Our church says the Apostles’ Creed nearly every week in our liturgy. In one of the lines, we say, “I believe in the holy catholic church”. For some, this is a strange term. And the reason is because nowadays, the term catholic has come to mean: the Roman Catholic Church. Understandably, many want to sort of shy away from this term.
However, during the time of the Reformation, the Reformers did not feel the same hesitancy for the term “catholic church”. For them the term was not something that belonged to the Roman church in distinction to the other churches. In fact, in all of the Reformed catechisms, the Apostles’ Creed (along with the Lord’s Prayer and the Ten Commandments) was the bulk of the content. I know that in many Protestant traditions, children presented for confirmation memorize and recite the Apostles’ Creed.
So that term was not controversial. But what does it mean then? What did the Reformers understand it to mean? More importantly, what did the early church understand it to mean?
It is important to first point out that the term catholic means “universal”, or more properly, “according to the whole”. So when we say catholic church, what we really mean is universal church, or the church according to the whole. But of course, the question becomes, what does that mean?
Turriten, in his third volume of Elenctic Theology, has a very helpful discussion on this term. He identifies three things “catholic church” is meant to convey:
First, the term catholic church means that the true church embraces all true believers from all times and places, not just a specific locale or time. Turretin explains:
First, the proper signification of this word teaches not that an assembly, which is restricted to certain places, can claim for itself the name catholic church; but only that society which embraces all the elect and believers, in whatever place they have been or will be, and in whatever time they have lived from the beginning of the world or will live unto the end. In this sense, “the whole family of God is said “to be named in heaven and on earth” (Eph 3:15)…Thus Augustine expresses it on Ps 62: “His whole church, which is diffused everywhere, is his body, of which he is also the Head; however, not only believers of this present time, but also they who were before, and who will be after us even to the end of the world” (Volume 3, p 30)
Catholic properly denotes the assembly of all believers in all places in all times. Hence the term universal: The catholic, universal church is the company of the elect, whether on heaven or on earth. It is the church of all believers in all places for all times.
Secondly, the term catholic church denotes its embrace of all peoples, ethnicities, nationalities, classes, etc, in contrast to the Old Testament church which only embraced believers that belonged to the Jewish nation. Turretin explains:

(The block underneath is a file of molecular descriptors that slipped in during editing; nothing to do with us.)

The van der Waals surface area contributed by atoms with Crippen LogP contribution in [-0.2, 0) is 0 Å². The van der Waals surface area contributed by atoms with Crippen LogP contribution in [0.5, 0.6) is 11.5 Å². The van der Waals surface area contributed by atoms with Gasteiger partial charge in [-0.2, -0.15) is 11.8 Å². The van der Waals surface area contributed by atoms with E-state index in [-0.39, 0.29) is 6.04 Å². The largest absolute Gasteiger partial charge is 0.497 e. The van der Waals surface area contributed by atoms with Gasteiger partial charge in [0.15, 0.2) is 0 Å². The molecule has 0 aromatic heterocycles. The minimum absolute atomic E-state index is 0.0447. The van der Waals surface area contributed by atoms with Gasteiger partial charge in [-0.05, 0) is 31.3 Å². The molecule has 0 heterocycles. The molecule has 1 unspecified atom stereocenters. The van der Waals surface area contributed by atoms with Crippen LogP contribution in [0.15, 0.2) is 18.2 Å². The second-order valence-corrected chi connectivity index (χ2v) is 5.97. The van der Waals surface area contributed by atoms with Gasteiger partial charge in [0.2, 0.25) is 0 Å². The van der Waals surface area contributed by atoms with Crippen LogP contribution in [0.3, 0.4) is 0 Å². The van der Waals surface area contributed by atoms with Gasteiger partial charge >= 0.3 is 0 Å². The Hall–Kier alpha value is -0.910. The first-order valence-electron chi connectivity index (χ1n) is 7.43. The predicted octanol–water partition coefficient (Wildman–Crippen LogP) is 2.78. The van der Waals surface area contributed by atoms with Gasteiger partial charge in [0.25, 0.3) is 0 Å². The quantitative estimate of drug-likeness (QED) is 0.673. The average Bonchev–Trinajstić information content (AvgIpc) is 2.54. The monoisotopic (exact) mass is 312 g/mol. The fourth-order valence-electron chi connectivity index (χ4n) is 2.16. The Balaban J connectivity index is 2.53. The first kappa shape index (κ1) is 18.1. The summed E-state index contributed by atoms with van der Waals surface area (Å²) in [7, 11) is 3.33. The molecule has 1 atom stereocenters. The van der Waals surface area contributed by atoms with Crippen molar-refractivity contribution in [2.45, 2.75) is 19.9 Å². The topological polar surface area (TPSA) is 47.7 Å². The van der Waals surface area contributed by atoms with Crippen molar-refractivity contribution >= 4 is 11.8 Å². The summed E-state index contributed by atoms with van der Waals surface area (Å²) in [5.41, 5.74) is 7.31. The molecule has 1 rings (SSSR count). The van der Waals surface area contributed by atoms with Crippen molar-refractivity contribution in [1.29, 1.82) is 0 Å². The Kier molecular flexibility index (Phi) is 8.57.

[The catholic church belongs any and all persons], without distinction from every kind, order and state of men. For there is no distinction either to Jew or Greek, slave or free, male or female (Rom 10:12), but in every nationa, he that fears him is accepted by him (Acts 10:35). “In Christ there is neither Greek nor Jew, circumcision nor uncircumcision, Barbarian, Scythian, bond or free: but Christ is all, and in all” (Col 3:11) (p 31)
The church welcomes all without ethnic or class or racial distinction. This was a massive issue during the times of the apostles. Paul spilled much ink over the inclusion of the Gentiles into the church. No longer was the church simply within the boundaries of Israel. Because of the death and resurrection of Christ, the church embraces all peoples, Jew and Gentile, slave and free, rich and poor.
Lastly, the church is called catholic in terms of its doctrinal teaching. Churches which teach the whole of apostolic doctrine, with all of its non-negotiables can be called catholic. It teaches and transmits the apostolic doctrine in totality. In contrast, churches who do not teach the whole truth, or who teach what is error, are not thus “catholic”. Turretin explains:
The catholic church is frequently so called by the [early church] fathers with respect to doctrine because it holds and defends the orthodox catholic doctrine; “the whole of which she truthfully holds,” as Augustine says… Vincent of Lerins clearly sets this forth. “In the catholic church itself great care is to be taken that it holds what is believed everywhere, always and by all; for this is truly and properly catholic: which the very force of the name and reason declare, which truly universally comprehends all things”…In this sense, there can be many catholic church; nay, all particular orthodox churches are catholic, as they are often called (p 31)
Meaning, all churches who teach “what is believed everywhere, always and by all” are said to be catholic.